Microconsignment: The Microfinance Alternative

Microconsignment: The Microfinance Alternative

Glasses were one of the first products to use microconsignment, which required training on reading eye charts and providing eye care. Photo:<a href="http://www.flickr.com/photos/joshsamson/3702875851/sizes/m/in/photostream/">GoRun26 (flickr)</a>
Glasses were one of the first products to use microconsignment, which required training on reading eye charts and providing eye care. Photo:GoRun26 (flickr)

Chances are you're pretty familiar with microfinance. But have you ever heard of microconsignment? Microconsignment is similar to microfinance in a lot of ways, but with a unique twist. Basically, instead of giving an entrepreneur a loan to be repaid over an agreed upon period of time, the aim of microconsignment is to give access to a good or service to a community that is without.

For example, in a community where the nearest doctor might be a days drive away, a microconsignment group might work with an entrepreneur to open a shop where people can get their eyes tested and buy prescription eyeglasses. The entrepreneur gets training on how to do an eye exam and run a business, as well as the materials they need to open up shop and market their business. Only after the products sell, the entrepreneur pays back the initial cost using a percentage of his or her profits. Another key difference with traditional microfinance models is that much of the risk stays with the lender.

Greg Van Kirk first tried the microconsignment model in his days as a Peace Corps volunteer. He saw an opportunity, and decided to found Soluciones Comunitarias, a microconsignment institute operating in rural South America. The New York Times' wrote about the microcosignment pioneer in a recent post on their Fixes blog.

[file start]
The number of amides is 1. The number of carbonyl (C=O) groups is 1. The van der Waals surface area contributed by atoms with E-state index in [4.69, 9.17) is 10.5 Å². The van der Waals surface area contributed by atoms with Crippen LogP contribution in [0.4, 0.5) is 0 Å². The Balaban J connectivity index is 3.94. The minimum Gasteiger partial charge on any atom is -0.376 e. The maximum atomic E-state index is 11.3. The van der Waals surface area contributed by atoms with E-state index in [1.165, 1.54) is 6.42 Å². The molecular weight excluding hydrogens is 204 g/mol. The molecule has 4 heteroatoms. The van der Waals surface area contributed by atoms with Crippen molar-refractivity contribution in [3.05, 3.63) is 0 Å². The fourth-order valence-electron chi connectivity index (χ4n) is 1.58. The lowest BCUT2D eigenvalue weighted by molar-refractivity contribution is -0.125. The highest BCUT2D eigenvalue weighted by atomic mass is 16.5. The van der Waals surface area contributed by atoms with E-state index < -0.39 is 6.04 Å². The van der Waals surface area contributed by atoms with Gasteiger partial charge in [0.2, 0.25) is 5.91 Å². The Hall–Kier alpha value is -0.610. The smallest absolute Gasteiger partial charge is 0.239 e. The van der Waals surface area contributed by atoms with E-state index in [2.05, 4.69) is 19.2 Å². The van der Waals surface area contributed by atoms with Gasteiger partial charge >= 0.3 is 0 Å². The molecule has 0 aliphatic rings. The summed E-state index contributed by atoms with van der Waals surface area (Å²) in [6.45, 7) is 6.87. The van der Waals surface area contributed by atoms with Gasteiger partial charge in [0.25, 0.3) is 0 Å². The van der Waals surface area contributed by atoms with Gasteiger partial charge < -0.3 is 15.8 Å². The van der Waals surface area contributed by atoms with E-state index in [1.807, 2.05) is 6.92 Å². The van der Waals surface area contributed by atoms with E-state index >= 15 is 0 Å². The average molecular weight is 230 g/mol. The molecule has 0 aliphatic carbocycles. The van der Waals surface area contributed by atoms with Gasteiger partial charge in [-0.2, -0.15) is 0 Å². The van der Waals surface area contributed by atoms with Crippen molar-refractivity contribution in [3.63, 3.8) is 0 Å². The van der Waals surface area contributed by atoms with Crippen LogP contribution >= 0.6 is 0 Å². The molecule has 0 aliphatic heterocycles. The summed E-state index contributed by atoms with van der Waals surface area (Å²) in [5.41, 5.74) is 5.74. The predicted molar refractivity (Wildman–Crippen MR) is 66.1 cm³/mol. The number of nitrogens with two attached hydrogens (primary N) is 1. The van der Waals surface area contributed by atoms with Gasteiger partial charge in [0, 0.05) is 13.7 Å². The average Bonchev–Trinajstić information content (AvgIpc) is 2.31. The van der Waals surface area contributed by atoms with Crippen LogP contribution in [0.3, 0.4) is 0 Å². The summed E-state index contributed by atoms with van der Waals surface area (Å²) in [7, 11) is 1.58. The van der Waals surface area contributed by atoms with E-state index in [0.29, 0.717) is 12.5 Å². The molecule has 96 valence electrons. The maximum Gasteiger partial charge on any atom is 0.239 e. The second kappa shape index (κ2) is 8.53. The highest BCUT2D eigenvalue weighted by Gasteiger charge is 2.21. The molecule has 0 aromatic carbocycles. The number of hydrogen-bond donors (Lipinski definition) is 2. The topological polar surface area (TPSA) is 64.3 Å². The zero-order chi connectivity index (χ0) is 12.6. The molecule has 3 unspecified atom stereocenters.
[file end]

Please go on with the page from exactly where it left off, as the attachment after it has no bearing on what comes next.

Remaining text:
Yolanda Garcia was one of the first entrepreneurs to work with Soluciones Comunitarias, introducing glasses into her community in rural Guatemala. She admitted to the New York Times that her first attempts at selling were not hugely successful. Had she taken out a loan to buy the glasses that didn’t sell, Garcia may have had to take out more loans just to pay the first back. “Why put all that risk on somebody up front?” Malini Krishna, the vice president of development for Soluciones Comunitarias explained to The Times. “Why not help them put the glasses out there and then get repaid when glasses sell?”

Since product doesn’t always sell, business can be slow for the five year old company. However, Soluciones is already turning a sustainable profit. According to Tina Rosenberg, a New York Times contributor on social issues and solutions, it took Grameen Bank -- one of the founding microcredit institutions -- 18 years to reach the same point.

And Soluciones does something else right; it trains its employees well. Garcia, along with some of the other early entrepreneurs, is now a co-owner and operator of the company and trains new employees to become social entrepreneurs in their own communities.

The consignment model made all the difference for Garcia, who has gone from a housewife with a primary school education to a co-owner of a successful company. “If I had had to take out a loan I wouldn’t have done it,” Garcia said, “I always felt I wanted to do something, but we didn’t have the economic resources beyond what we needed for the day.”

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